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Torture? I went through worse in basic training

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posted on Apr, 23 2009 @ 03:10 PM
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Originally posted by platosallegory


I have spent more time drenched in water than these terrorist and you're going to cry because he's under water for 20-40 seconds with a Doctor on stand by?


If you seem to think that water boarding is so safe and such a wonderful and beautiful experience, I wonder what your explanation might be for why they would need a Doctor near by...

Not to mention the fact that you are beyond over simplifying what is done during water boarding. It is NOT just sticking their head in water for just 20-40 seconds and nothing more.

Here is what water boarding is.
science.howstuffworks.com...

Waterboarding tricks your brain into thinking you are drowning. It is not just "getting them wet". They are being tortured by having the feeling of drowning. Their is forced suffication and inhalation of water which creates that feeling. it is funny how you forgot to mention that part....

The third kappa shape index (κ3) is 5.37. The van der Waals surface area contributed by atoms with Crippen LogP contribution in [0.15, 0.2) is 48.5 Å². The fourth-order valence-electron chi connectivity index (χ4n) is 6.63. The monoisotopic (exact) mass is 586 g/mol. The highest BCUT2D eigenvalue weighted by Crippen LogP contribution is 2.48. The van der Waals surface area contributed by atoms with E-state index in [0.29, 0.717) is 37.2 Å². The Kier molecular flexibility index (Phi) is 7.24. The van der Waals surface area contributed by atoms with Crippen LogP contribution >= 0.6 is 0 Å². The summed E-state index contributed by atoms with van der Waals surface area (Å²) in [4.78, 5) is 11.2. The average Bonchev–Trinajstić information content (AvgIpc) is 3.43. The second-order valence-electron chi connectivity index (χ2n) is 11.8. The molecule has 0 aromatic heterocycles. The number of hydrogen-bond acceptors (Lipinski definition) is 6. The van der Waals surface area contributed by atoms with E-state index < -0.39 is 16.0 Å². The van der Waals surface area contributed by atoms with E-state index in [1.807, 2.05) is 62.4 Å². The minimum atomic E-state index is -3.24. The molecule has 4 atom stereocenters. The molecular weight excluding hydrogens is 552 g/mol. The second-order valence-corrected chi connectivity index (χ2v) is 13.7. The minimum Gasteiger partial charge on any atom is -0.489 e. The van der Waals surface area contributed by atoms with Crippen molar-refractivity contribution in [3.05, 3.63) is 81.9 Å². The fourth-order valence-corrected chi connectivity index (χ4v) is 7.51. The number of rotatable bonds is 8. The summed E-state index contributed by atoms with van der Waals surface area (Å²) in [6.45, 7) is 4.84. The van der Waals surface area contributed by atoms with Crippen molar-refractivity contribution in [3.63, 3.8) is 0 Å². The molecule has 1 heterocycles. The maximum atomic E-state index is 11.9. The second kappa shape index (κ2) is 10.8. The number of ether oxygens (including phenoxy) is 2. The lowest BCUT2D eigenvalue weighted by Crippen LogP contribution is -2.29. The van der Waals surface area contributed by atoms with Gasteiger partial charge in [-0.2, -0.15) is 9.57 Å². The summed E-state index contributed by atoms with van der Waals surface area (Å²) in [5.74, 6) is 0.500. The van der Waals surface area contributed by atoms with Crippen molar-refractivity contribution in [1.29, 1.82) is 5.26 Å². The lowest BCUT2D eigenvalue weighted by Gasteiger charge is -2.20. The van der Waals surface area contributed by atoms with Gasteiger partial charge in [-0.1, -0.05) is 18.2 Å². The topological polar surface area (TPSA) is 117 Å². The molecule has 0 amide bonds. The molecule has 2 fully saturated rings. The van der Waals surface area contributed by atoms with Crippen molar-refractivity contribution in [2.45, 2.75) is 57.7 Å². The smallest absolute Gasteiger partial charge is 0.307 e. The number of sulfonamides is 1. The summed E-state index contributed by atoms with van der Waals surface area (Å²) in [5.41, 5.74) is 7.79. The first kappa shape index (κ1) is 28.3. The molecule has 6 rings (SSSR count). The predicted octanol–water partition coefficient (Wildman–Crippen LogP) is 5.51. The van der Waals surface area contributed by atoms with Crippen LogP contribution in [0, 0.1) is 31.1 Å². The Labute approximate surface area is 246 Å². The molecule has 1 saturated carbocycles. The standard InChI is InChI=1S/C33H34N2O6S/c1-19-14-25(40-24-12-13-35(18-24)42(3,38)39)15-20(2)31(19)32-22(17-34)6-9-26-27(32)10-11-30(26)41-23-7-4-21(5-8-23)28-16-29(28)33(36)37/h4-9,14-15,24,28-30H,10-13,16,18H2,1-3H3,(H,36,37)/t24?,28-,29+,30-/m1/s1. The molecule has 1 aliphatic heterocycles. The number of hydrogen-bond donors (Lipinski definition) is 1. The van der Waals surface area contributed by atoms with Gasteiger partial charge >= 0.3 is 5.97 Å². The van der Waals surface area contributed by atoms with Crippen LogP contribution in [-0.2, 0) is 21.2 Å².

Stop trying to compare your sleeping outside in the rain, with torture because you are so far off base you are making yourself look silly.

When you slept outside in the rain, did you have the experinece of drowning? I doubt it.

Water boarding is just one of the MANY torture techniques used on "terrorists".

Torture is torture no matter who the one being tortured is. Your support of causing harm to other humans is concerning.

There is also the FACT that groups such as alqieda use our torture as a recruiting tool. So in that sense continuing to torture is keeping these terrorist groups alive.

Whether it was used on one person, 3 people or everybody in the world, it is torture. Torture does not help as muchh as you seem to believe.

When one is tortured, I am sure you will agree, that the one being torture will say anything they can to get them to stop torturing him/her. Usually what is said is exactly what they want to hear, even if what they want to hear is not true.

Waterboarding is torture. You sleeping out in the rain... is not and trying to compare the two is just beyond silly because they are nothing alike.

One creates the sensation of drowning, and yours doesnt.....




posted on Apr, 23 2009 @ 03:14 PM
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reply to post by drwizardphd
 

I'm not apologizing, but you're the one who isn't reading.

The US Constitution doesn't apply to the military, during the conduct of war, in a foreign nation. The military has it's own laws and rules, and when a soldier violates these rules he's not brought before a US court.